ECG, electrocardiogram; MAP, mean arterial pressure; PAC, pulmonary artery catheter.

If the cause of hypotension or low cardiac output is not rapidly apparent, an echocardiogram should be performed. Pulmonary artery catheterization and echocardiography are complementary techniques: a PAC is preferred for measuring cardiac output, whereas an echocardiogram is preferred for diagnosing the cause of low cardiac output and hypotension. In the ICU, transesophageal echocardiography (TEE) offers significant advantages over transthoracic echocardiography (TTE) (see Chapter 7).


Hypovolemia is a reduction in circulating blood volume such that left ventricular preload is inadequate to optimize cardiac output (see Chapter 1). Preload is usually equated with left ventricular end-diastolic volume (LVEDV), but surrogates such as left ventricular end-diastolic area (LVEDA), PAWP, and CVP are also used.

In the general ICU environment, approximately 50% of hypotensive patients are fluid responsive.4 Hypovolemia is common following cardiac surgery, as a consequence of blood, urinary, and third-space fluid losses. Blood loss may be visible (seen in the chest drains) or occult (unseen in the chest, retroperitoneum, or gastrointestinal tract). Urinary losses may be substantial in the first few hours following surgery, particularly if hypothermic CPB has been employed or mannitol has been used in the circuit prime. Third-space losses are variable but may involve several liters. In one study, the average weight gain after cardiac surgery was 7.2% of body weight on the first postoperative day.5 Thus, hypovolemia can occur despite a substantial increase in total extracellular volume. In critically unwell patients, hypovolemia and systemic edema often coexist.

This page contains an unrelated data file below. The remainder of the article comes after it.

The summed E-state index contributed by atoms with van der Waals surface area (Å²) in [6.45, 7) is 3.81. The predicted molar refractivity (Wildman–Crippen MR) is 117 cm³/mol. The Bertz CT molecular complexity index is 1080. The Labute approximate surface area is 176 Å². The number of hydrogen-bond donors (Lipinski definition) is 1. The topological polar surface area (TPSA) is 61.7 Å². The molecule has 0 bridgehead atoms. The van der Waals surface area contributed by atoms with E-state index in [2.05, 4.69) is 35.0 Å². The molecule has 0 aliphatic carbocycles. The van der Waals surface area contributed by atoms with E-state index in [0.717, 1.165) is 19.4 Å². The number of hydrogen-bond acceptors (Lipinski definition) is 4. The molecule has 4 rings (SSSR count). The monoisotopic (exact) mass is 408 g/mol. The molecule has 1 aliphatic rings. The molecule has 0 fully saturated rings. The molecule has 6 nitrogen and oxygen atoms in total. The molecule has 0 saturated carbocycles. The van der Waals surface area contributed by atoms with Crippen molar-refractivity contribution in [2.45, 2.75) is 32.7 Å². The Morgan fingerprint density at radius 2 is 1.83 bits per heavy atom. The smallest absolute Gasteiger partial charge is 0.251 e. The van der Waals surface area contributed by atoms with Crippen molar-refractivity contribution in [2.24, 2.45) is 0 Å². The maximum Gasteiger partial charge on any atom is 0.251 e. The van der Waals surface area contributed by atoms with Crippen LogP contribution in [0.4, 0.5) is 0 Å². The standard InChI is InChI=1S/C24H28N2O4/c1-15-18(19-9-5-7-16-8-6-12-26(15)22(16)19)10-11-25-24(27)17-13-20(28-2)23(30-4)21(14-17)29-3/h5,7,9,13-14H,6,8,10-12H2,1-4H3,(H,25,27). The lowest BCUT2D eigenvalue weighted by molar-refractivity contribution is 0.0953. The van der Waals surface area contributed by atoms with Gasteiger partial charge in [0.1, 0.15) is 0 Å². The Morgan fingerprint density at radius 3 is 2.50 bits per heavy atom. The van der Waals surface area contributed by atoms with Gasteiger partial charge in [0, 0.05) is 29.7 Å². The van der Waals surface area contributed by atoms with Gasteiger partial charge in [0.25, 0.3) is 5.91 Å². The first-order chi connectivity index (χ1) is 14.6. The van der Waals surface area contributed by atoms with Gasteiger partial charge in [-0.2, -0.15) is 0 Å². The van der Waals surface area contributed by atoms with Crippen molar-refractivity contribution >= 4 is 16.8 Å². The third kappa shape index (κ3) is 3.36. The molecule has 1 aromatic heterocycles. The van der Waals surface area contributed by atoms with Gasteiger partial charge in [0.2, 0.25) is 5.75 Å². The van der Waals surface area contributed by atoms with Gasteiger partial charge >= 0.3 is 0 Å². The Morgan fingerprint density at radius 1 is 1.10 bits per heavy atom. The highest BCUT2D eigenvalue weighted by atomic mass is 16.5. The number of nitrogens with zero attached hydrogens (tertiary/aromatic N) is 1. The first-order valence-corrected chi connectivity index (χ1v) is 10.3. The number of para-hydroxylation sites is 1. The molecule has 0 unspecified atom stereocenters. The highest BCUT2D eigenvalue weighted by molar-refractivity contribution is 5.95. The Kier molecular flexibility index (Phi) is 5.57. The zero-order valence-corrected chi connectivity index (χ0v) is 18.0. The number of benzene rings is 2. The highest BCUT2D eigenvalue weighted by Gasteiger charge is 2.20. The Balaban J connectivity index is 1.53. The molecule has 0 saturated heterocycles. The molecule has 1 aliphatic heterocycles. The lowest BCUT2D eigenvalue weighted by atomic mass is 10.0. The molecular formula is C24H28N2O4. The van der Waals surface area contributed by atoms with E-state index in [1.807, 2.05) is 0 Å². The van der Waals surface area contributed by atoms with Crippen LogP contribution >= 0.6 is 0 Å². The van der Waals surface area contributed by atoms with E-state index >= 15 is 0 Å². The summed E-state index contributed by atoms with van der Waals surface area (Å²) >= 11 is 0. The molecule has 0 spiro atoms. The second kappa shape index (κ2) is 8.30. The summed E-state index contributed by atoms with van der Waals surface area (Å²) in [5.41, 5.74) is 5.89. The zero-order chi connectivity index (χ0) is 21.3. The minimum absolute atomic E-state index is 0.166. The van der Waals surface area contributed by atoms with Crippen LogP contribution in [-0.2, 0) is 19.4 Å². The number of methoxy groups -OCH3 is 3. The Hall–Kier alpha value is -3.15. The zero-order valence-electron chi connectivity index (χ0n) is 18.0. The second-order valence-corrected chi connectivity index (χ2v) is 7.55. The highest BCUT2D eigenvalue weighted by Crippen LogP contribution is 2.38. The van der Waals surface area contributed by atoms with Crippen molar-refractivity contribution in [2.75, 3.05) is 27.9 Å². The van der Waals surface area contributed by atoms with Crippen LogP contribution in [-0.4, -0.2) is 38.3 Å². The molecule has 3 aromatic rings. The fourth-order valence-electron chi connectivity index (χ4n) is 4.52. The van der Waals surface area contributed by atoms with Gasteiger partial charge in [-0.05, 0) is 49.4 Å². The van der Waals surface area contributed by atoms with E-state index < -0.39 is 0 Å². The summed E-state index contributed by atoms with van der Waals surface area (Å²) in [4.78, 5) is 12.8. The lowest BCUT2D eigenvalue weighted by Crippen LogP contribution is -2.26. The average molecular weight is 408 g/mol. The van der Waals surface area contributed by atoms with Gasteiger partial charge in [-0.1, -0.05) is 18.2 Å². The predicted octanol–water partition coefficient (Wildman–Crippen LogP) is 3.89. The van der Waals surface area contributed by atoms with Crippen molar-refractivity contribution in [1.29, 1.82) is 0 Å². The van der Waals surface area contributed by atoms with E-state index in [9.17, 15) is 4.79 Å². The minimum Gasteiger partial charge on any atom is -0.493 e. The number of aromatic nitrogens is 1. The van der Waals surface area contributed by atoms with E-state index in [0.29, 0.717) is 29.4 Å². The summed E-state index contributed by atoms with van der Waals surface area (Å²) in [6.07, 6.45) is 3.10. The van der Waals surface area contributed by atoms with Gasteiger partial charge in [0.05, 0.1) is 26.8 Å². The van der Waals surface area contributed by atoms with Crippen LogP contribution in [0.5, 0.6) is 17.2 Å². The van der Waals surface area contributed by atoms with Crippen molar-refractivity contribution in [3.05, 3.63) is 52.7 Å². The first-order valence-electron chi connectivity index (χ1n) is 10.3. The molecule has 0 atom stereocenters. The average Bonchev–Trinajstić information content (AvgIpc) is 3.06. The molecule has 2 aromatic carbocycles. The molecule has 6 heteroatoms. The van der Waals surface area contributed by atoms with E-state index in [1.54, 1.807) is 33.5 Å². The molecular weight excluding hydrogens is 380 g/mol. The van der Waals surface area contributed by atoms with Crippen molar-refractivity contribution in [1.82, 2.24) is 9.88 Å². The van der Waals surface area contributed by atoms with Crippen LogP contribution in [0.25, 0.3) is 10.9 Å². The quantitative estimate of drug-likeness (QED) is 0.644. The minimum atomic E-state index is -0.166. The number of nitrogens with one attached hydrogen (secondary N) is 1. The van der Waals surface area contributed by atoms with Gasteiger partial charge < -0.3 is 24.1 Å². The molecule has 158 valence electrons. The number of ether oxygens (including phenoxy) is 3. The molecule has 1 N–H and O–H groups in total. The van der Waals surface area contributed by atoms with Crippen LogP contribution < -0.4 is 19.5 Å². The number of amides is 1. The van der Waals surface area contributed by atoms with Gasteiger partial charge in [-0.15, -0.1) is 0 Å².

Hypovolemia is usually obvious on the basis of clinical signs and invasive hemodynamic monitoring. However, in certain situations the clinical picture is confusing. Young patients with intact cardiovascular reflexes can have important hypovolemia without showing clinical indicators, whereas modest hypovolemia can cause profound hypotension in elderly patients who are mechanically ventilated and have blunted sympathetic tone. Hypovolemia frequently coexists with other causes of hemodynamic instability, complicating the diagnosis. The surrogates of preload, CVP and pawp, are often misleading (see Chapters 1 and Chapter 8).

Hemodynamic Monitoring.

Hypovolemia is normally characterized by hypotension in association with low atrial pressures. A patient with a CVP below 8 mmHg or a PAWP below 10 mmHg, in the presence of hypotension, is invariably fluid responsive. However, there are no absolute values for CVP and PAWP that predict fluid responsiveness,6,7 and in many circumstances patients with much higher filling pressures also benefit from fluid administration. High CVP may be caused by right ventricular dysfunction or high intrathoracic or intrapericardial pressure. A CVP above 15 mmHg is occasionally required so as to optimize cardiac output in patients with right ventricular dysfunction.4,6 Conversely, in patients with left ventricular dysfunction, CVP may be low despite circulatory overload. In cases of severe left ventricular hypertrophy, PAWP may have to be above 18 mmHg to optimize preload.4 The causes of high CVP and PAWP are listed in Tables 8-3 and 8-4, respectively.

In contrast to absolute values of CVP and PAWP, respiratory fluctuations in CVP and the arterial pressure waveform (pulsus paradoxus) are predictive of fluid responsiveness (see Chapter 8).4 A patient with a respiratory swing on the arterial waveform is invariably fluid responsive, irrespective of the atrial pressure.

Low Systemic Vascular Resistance

Pathologic vasodilatation after cardiac surgery is most commonly a manifestation of severe inflammatory response to CPB and surgical stress (see Chapter 2). Other causes include vasodilator drug therapy, anaphylaxis, sepsis, and adrenal failure. Low systemic resistance occurs in 20% to 45% of patients after cardiac surgery,10,11 and severe vasodilatory shock occurs in 5% to 10%.11,12 Risk factors for pathologic vasodilatation include low ejection fraction, prolonged CPB, and prior treatment with ACE inhibitors.

Left Ventricular Systolic Dysfunction

Left ventricular systolic dysfunction may be acute, chronic, or a combination of both.